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Australian shepherds are among the healthiest and most active dogs you can rescue. (What can I say? Australians breed healthy dogs.) The major health issues to keep an eye on with these hard-working dogs are hip dysplasia, eye diseases, drug sensitivity and epilepsy, reports VetStreet.com.

English Springer Spaniels

English springer spaniels are fun-loving dogs with very few hereditary diseases. Most English springer spaniels can go through their lives without major complications, though eye-related illnesses can be their number one problem.

Beagles

Though beagles can suffer from common illnesses, such as hypothyroidism and hip dysplasia, the largest concern is actually obesity, which can easily be controlled by a responsible dog guardian. If you can keep their diet under control, beagles can live relatively long and illness-free lives.

German Shorthaired Pointers

PetMD.com lists the German shorthaired pointer as one of the world’s healthiest breeds but warns that they are still prone to common issues like gastric torsion, hip dysplasia and hypothyroidism. As with some of the other high-energy breeds on this list, German shorthaired pointers require a lot of attention, exercise and mental stimulation to stay happy.

Poodles

A poodle rests its head on the carpet.
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Despite being commonly recognized as fancy, poofy dogs, poodles are just as playful and energetic as some of the other dogs on this list. While relatively healthy, two common issues for poodles include Addison’s disease and Cushing’s syndrome.

Greyhounds

One of my dogs, Greyson, is a strange mix between a greyhound and a Weimaraner, and he is the sweetest dog I have ever met. Intensely loyal and lethargic, Greyson is representative of most greyhounds, who, despite their love for running, would happily spend the day lying on the couch. Vetstreet.com calls greyhounds “generally healthy” but lists a few conditions to be aware of, including gastric torsion, heart murmurs and hip dysplasia.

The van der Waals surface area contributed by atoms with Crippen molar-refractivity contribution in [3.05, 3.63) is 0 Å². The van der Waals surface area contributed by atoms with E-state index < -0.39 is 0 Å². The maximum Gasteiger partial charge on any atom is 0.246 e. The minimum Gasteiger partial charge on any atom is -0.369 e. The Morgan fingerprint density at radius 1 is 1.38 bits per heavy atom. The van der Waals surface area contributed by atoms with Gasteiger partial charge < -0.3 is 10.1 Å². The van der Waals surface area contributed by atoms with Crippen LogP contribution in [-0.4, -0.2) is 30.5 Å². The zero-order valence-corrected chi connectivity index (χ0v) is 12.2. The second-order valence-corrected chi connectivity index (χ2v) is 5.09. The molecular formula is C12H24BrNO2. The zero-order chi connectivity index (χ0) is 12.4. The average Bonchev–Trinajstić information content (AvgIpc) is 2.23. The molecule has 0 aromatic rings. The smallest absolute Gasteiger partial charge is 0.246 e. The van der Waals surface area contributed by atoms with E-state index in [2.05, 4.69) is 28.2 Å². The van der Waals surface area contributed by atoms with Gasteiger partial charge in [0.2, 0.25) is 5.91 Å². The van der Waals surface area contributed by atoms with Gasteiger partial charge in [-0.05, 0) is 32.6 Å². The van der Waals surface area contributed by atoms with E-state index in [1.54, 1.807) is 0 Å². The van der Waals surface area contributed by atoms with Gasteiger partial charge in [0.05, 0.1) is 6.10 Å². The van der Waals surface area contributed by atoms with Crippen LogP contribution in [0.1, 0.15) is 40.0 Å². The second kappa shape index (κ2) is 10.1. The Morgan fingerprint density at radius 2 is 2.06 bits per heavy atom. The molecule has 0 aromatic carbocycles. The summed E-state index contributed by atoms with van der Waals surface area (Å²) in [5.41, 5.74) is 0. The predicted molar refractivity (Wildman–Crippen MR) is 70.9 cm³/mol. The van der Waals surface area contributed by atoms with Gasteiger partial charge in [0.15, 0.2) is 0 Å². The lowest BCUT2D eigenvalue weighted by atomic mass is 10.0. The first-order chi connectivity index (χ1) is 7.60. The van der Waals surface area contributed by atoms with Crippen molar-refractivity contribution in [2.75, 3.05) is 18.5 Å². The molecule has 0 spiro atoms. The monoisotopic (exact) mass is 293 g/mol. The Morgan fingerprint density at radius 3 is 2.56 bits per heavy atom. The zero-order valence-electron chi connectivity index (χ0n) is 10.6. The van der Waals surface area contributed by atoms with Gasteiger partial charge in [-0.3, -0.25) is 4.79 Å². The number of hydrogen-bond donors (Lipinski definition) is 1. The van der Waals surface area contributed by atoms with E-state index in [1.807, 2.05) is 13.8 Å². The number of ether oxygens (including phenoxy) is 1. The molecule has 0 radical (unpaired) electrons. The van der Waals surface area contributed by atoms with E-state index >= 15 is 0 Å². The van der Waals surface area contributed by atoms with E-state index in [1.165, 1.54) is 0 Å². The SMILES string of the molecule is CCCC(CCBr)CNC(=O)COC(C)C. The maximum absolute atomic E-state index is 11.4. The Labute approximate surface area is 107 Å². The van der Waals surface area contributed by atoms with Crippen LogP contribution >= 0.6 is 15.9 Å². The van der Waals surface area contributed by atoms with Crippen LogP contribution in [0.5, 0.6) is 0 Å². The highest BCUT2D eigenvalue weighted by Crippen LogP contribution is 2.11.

Bichon Frises

A Bichon Frise puppy nibbles on a finger of its owner.
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In terms of small dogs, Bichons are among the healthiest, though they can be prone to allergies. Be aware that Bichons are often guilty of small dog syndrome, so it is important to dedicate ample training time to your Bichon Frise from the day you bring him home from the rescue.

One final reminder: Just because a breed falls upon this list does not necessarily mean all dogs of that breed will live without medical complications. My Greyhound mix, for example, should have a relatively complication-free life; instead, he has developed several complications, both small and large.

It is always important to ask yourself if you can afford a dog before rescuing, keeping in mind potential medical problems down the road. But as a proud dog dad, I can tell you it is absolutely worth the investment.

If asked what his number one job is, Timothy Moore would likely say, “Doggy daddy.” But when he’s not caring for his dogs or taking them for hikes with his partner, Tim is usually writing, reading, editing or enjoying a good beer with friends.

This was originally published on The Penny Hoarder, which helps millions of readers worldwide earn and save money by sharing unique job opportunities, personal stories, freebies and more. The Inc. 5000 ranked The Penny Hoarder as the fastest-growing private media company in the U.S. in 2017.